Island Zero (2018) Movie Review

By: Hawk Ripjaw (Two Beers) –

On a secluded island off the coast of Maine, a small group of residents don’t have much to do besides gossip in the diner and wait for the daily ferry to arrive. The ferry brings essentially food and supplies to the island as well as workers and visitors back and forth. Recently the supplies have become more important, as the fish have become scarce. Marine biologist Sam (Adam Wade McLaughlin) has been investigating the sudden drop in fish population, and believes it may be tied to something his late wife was working on. Before her sudden disappearance at sea four years ago, Sam’s wife had been exploring the source of a similar decline in the fishery and had attributed it to an apex predator. Now that the same problem has arrived at Islesboro, the still-mourning Sam is determined to find answers. 

The ferry is missing for several consecutive days. As doctor Maggie (Laila Robins), author Titus (Matthew Wilkas), Sam’s daughter Ellie (Elaine Landry), and other temporary visitors of the island become restless, bodies begin to turn up on the shoreline. Something is hunting them, and they’re trapped on the island with resources beginning to run out.

A Toast

Island Zero almost immediately checks off some very satisfying boxes: after the opening sequence, the island on which the film takes place (filmed in Maine) gives off strong Twin Peaks vibes with its offbeat characters and, of course, a diner with enough warm coffee for everyone. In the second half, the movie most strongly evokes some of the work of John Carpenter (a la The Thing), some Hitchcock, and maybe a bit of Steven Spielberg. None of this feels derivative, but instead functions as a bit of comfortable familiarity while still feeling fresh. It’s clear that writer Tess Gerritsen and her son, director Josh Gerritsen, have a great deal of love for the creature features of the 80s and it makes their film easy to like. The excellent synth score from Clayton Worbeck certainly doesn’t hurt. 

The movie deftly balances each of the main characters in the opening act. Each of them are given enough to do to make them interesting and make the possibility of their eventual death impactful, without making the movie feel overstuffed or aimless. It’s also delightfully unpredictable. The order and methods in which some characters are killed is surprising and unexpected: certain characters are killed sooner than one might expect, and it adds an extra layer of entertaining danger once the stakes are violently revealed thanks to some very fun gore effects.

Beer Two

Island Zero is a debut movie made on a shoestring budget partially with the involvement of volunteer extras in Maine, and some of that shows in the occasional missteps in line delivery and editing. But none of it feels like negligence or even ignorance. Island Zero is a fun idea realized with very little money. It creatively works around its limitations in ways that feel organic to the story and clever on the parts of the creators.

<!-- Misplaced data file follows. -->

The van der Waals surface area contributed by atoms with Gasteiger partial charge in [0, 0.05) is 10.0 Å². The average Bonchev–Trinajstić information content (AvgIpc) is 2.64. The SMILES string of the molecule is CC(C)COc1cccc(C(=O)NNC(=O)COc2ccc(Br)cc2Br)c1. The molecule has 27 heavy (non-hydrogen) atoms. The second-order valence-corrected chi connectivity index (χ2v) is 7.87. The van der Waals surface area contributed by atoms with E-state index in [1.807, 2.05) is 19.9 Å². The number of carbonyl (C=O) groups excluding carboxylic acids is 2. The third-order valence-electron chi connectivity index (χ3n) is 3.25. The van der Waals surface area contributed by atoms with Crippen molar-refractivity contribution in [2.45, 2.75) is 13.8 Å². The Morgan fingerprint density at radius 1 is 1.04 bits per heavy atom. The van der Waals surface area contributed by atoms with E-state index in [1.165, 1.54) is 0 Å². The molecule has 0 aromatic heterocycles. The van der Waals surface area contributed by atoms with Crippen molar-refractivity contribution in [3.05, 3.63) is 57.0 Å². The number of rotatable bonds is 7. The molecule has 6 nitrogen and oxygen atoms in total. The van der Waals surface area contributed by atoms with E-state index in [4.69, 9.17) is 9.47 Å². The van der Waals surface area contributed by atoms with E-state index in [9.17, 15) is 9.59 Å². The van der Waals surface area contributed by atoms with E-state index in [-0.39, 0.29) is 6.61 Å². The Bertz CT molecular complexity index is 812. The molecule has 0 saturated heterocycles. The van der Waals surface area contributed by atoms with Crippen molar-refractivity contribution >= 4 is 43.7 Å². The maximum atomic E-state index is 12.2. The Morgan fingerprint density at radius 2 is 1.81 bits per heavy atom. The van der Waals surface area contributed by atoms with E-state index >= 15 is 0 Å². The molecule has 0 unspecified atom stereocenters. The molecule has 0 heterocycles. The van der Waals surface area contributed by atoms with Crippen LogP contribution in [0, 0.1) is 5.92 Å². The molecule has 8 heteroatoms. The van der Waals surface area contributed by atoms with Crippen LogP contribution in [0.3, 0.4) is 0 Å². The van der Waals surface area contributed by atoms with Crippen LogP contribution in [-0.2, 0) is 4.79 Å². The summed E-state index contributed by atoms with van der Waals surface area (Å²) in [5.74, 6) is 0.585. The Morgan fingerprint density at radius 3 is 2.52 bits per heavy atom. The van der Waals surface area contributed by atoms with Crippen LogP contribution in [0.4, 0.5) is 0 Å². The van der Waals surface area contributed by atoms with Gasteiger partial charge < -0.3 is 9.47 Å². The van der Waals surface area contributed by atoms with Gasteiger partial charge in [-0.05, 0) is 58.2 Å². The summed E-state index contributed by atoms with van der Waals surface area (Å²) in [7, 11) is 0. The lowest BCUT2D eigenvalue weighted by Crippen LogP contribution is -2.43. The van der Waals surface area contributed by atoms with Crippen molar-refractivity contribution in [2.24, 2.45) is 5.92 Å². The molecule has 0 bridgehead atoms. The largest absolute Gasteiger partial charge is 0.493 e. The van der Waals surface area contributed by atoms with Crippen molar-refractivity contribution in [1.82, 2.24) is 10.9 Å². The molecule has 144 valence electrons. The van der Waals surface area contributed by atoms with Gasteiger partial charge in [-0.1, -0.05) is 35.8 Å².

About a half hour into the story, society begins to break down as the absence of the ferry and its supplies lead to shortages on the island. Tensions rise between the residents, but this progression isn’t as smooth and impactful as it could have been, mainly because of a couple of time jumps made at points where it would have been just as compelling to see the events play out. After these odd initial jumps, the movie settles into a more comfortable rhythm in regards to the dwindling resources and the survival aspect feels a lot more impactful, but the character interactions still don’t quite feel like they reach their full potential given how cleverly they’re sketched out in the first act. 


Eventually, the limitations of Island Zero’s resources barely hamstring the promise of the back half (and particularly the finale). Neither the 80s flavor nor the Christmas setting are fully explored and it holds the movie back from being a new mainstay of either subgenre.

In spite of that, Island Zero does quite a lot with very little. It creatively overcomes budget constraints. It satisfyingly wears its heart on its sleeve regarding its love for 80s creature features. The writing is sharp, delivering pulp without camp. The direction is not only solid, but suggests that Gerritsen has a strong future as his budgets ramp up. It’s a fun, thrilling creature feature and a good reason to be excited for what the Gerritsen team delivers next. 

You can watch Island Zero on VOD from Donkey Universe Films on Tuesday, May 15th.

Island Zero (2018) Movie Drinking Game

Take a Drink: for every time someone says “ferry” or “diesel” or “fish”

Take a Drink: whenever Ellie acts wise beyond her years

Do a Shot: for every death

About Hawk Ripjaw

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